Back in September 2016, Jenny Hammerton at Silver Screen Suppers celebrated the launch of a limited edition Vincent Price Ale and the BFI’s screening of the 1960s western "The Jackals" with this tasty classic from Vincent and Mary’s Price’s "Come into the Kitchen Cookbook". Here's what she had to say:
'When I heard there was a Vincent Price Ale my first thought was: “what can I cook with it?!” I went directly to The Treasury of Great Recipes and then Cooking Price-Wise, and then the Come Into the Kitchen Cookbook to see in which of his recipes Vincent used the best of all cooking ingredients – beer!
A conversation with Vic Pratt, Curator of Fiction at the BFI got me thinking about The Jackals. Have you got your tickets yet? It’s a very rare chance indeed to see this film on the big screen here in London, and what’s more, Vincent’s daughter Victoria will be there presenting a talk about her father after the screening. Here’s a link to the box office – it’s on Tuesday 20th September at the BFI Southbank. I am super excited.
Vic and I had a brainstorm about what Vincent’s character in the film would eat. The film is set in South Africa and Vincent plays a gold prospector. To us Brits, a gold prospector who wears a hat like this: is effectively a cowboy. So we thought Chilli? Beans? Sausages? I decided that a recipe from the Come Into the Kitchen Cookbook would be most appropriate as it’s a kind of look back into ye olden days of American cooking.
So there, in the “Young Republic” section, I found a recipe for Beef Ragout. I think if Oupa Decker or his daughter Wilhemina made this, they would be more likely to call it beef stew. It’s a very solid, meaty, meaty, meaty dish which might not be to modern taste. I can definitely imagine it being scraped up from metal plates with metal spoons around a campfire with great vigour though…
The Vincent Price Ale has only just been launched at FrightFest and I have a crate on order, so alas, I couldn’t use the “Black Cat” for this particular dish. But if I’d had some, I definitely would have. As soon as my delivery arrives I’ll be trying Vincent’s recipe for Carbonnade of Beef from Cooking Price-Wise. Oh yes!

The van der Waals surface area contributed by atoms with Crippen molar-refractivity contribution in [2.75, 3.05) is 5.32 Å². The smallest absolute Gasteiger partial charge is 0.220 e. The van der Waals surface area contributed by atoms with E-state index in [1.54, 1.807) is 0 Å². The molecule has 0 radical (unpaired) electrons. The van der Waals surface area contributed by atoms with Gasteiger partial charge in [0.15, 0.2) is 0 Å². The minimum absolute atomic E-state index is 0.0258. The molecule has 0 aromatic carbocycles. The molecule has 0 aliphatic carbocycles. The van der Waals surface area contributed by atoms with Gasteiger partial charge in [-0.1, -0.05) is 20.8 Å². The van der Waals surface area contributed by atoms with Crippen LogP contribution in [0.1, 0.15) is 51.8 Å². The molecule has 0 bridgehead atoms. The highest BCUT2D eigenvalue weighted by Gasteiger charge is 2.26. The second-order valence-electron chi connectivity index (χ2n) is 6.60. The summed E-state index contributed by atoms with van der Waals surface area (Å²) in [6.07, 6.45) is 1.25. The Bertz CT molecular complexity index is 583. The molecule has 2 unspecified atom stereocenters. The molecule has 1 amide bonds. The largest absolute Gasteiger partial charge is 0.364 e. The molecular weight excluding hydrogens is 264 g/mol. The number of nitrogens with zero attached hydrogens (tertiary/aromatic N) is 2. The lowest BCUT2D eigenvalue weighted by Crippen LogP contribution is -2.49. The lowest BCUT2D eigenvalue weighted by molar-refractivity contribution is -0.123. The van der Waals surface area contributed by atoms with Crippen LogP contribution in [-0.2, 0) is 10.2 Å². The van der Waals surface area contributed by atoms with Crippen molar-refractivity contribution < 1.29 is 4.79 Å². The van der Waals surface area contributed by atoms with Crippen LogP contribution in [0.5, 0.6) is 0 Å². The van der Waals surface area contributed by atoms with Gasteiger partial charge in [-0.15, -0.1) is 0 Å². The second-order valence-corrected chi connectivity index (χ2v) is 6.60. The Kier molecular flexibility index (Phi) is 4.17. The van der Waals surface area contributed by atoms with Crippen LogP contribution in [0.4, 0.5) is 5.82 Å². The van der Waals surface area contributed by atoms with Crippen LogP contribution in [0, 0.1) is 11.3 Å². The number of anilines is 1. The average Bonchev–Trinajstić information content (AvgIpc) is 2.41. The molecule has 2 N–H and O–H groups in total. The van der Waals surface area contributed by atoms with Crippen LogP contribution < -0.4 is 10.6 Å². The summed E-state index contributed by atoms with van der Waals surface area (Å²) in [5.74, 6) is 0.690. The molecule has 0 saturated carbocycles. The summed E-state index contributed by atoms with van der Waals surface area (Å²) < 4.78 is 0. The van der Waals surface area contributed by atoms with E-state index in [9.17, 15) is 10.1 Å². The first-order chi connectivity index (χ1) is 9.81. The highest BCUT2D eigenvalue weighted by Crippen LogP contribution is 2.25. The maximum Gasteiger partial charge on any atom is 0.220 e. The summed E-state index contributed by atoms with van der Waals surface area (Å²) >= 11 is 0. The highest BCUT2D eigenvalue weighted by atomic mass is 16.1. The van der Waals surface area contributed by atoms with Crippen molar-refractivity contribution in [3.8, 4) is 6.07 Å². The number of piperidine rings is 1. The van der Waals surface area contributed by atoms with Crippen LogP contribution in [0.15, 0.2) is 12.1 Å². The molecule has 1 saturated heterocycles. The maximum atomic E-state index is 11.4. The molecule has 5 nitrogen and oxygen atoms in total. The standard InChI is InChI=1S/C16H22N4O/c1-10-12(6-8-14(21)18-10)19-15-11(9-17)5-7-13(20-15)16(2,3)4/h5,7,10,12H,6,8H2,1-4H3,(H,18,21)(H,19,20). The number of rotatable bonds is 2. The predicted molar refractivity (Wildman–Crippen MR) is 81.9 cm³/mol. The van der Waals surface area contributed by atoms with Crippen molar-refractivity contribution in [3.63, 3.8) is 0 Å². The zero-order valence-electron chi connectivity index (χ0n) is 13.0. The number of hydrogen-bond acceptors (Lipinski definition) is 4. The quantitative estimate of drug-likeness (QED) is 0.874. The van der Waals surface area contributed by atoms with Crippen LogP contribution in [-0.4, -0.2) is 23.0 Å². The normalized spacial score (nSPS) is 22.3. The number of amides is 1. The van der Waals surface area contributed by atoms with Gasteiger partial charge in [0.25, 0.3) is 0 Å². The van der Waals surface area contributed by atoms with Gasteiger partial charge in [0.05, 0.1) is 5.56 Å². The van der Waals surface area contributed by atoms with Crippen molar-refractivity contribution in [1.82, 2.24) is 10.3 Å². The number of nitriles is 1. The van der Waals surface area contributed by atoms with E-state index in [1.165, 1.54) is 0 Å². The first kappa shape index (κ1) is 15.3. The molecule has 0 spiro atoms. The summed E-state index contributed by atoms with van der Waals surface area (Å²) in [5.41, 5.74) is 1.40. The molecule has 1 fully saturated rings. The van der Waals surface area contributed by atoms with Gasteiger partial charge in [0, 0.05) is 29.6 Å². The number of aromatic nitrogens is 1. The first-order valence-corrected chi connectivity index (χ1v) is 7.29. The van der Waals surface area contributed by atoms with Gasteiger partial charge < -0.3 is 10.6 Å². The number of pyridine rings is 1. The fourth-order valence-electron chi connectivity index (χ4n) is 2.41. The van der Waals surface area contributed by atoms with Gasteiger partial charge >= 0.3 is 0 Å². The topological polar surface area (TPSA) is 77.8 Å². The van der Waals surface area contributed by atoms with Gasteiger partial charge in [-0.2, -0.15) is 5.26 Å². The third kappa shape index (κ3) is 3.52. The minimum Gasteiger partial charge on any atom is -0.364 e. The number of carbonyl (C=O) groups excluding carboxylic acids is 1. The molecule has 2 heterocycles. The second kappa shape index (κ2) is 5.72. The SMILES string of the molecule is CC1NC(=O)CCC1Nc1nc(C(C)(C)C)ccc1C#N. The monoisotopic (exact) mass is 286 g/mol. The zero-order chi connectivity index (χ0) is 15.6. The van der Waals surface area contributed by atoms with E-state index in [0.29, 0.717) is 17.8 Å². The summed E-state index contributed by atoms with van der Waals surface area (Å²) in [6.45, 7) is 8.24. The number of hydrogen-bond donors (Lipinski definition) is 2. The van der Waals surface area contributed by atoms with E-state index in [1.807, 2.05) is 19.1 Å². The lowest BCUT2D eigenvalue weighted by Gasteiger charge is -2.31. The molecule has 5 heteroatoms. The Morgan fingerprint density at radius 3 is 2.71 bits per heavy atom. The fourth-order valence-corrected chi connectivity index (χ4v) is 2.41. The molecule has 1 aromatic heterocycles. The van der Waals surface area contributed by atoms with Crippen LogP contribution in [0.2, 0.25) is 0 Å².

Until then, here’s the Ragout recipe, with my suggestions for making it a little less “Wild West” and a little more foodie-friendly.'
Coat the beef cubes in flour; brown in hot oil.
Pour in the water, beer, seasonings, carrots, celery, lemon and onion.
Cover and cook for 1 and 1/4 hours.
Remove onion and stir in catsup. Correct the seasonings.
How to make
Coat the beef cubes in flour; brown in hot oil in a Dutch oven [casserole dish].
Pour in the water, beer, seasonings, carrots, celery, lemon and the onion studded with the cloves. Cover and cook gently for 1 and 1/4 hours, stirring occasionally, or until the meat is tender.
Remove the onion and stir in catsup. Correct the seasonings. You may add sliced mushrooms, artichoke bottoms boiled and quartered or hard-cooked [hard boiled] egg yolks.
I browned the flour coated beef in a frying pan, then put that and all the other ingredients except the ketchup into my slow cooker and left it to do its thing overnight. The beef was really lovely and tender, but the flavours weren’t very pronounced and there wasn’t much liquid. As I was hoping for more of a stew, when I got home from work, I popped in a tin of tomatoes, a bit of homemade spicy barbecue sauce and lashings of Worcestershire sauce and black pepper to joosh it up. Yum. As there was just me, myself and I, there are now two big portions of this are in my freezer and I am planning to use one for Lasagna and one for Shepherd’s Pie.
4 - 4.5 pounds rump of beef, cut in 1-inch cubes
3/4 cup flour
2 to 3 tablespoons salad oil
1 cup hot water
7 ounces beer (about 1 cup) [200ml]
1 teaspoon salt
1/4 teaspoon pepper
1/2 teaspoon each parsley flakes and rosemary leaves
1/4 teaspoon each savory, marjoram, and basil
1 cup chopped carrots
1 cup chopped celery
1 strip lemon peel (3 inches by 1 inch)
1 onion, peeled
8 to 10 whole cloves
2 tablespoons catsup [ketchup}